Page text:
Women are bad at getting noticed. We’ll share how hard or long we’ve worked, but fail to mention what we’ve achieved. Alternatively we promote ourselves, tell everyone how good we are, but disenfranchise our peers along the way.
Some time ago I presented some of Deborah Tannen’s work on gender and communication to a group of women. I told them that boys and girls typically learn different communication styles and rituals growing up. What men learn is much more useful in navigating organisational life.
I moved on to the art of self promotion and included an exercise that required women to stand up and tell a colleague about some successes they’d had at work. I suggested they tell a story that revolved around them doing something fabulous for their company. I encouraged them to make it relevant and interesting to their listener. I gave them 90 seconds to do it.
There were a few senior blokes in the crowd. One of them came up to me after the self promotion exercise and said,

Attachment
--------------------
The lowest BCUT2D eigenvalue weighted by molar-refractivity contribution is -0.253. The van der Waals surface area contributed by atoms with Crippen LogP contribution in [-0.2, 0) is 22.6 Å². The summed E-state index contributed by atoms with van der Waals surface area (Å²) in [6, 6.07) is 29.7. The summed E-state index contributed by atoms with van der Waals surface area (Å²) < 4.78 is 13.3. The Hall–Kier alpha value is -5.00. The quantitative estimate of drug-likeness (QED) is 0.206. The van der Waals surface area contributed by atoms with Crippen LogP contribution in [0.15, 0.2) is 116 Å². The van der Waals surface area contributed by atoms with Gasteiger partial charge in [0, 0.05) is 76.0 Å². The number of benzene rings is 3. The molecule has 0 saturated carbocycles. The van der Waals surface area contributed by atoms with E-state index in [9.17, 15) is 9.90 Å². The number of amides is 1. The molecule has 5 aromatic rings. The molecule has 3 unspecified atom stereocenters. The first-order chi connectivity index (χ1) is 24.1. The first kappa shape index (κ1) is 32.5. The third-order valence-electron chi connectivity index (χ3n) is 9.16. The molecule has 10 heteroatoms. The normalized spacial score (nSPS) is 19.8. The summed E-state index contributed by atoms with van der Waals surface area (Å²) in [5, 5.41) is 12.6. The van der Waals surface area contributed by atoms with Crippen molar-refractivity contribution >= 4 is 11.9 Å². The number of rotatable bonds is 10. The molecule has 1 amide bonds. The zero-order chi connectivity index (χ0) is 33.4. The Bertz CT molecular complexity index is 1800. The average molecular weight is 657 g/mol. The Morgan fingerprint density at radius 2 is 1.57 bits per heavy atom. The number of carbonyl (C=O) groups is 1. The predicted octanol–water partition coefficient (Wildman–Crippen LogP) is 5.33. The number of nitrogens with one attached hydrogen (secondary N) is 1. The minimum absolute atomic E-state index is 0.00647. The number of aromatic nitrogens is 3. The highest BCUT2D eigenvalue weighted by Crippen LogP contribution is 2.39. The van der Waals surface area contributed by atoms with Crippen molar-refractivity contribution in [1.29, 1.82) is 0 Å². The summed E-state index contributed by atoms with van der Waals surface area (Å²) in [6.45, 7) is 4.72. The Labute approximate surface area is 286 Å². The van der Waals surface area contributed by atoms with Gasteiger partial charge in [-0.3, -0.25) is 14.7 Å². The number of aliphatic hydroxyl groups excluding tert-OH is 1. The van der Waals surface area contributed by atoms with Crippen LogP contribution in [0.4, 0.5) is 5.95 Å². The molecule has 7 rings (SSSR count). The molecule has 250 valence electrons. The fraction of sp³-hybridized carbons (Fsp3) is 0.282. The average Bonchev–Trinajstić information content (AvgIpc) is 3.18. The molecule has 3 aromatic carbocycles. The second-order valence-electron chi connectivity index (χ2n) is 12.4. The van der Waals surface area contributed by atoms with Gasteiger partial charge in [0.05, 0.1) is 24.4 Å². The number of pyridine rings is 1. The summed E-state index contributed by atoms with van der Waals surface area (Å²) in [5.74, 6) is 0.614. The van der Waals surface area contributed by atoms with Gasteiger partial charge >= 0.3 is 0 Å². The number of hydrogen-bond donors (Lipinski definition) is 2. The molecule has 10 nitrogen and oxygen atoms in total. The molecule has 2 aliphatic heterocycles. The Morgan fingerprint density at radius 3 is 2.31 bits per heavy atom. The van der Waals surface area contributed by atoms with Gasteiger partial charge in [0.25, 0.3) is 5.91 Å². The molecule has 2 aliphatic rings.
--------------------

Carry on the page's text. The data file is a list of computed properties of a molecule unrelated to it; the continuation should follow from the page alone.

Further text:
‘No disrespect, Deb, but before that exercise, I thought most of your presentation was crap. I’d always thought that men and women were the same!’ He paused with a furrowed brow before continuing, ‘Just then I went around the room listening to some of the brightest women I know. I couldn’t believe what I heard. They all put me to sleep! They shared lists from their CVs, didn’t connect what they’d done to make it relevant or interesting. They couldn’t tell me anything that would make me want to hire them – and I know how good they are!’
Then, as an after thought, ‘I’m really glad I came today – you taught me something. I’m going to have to help these girls get noticed – they sure can’t do it themselves.’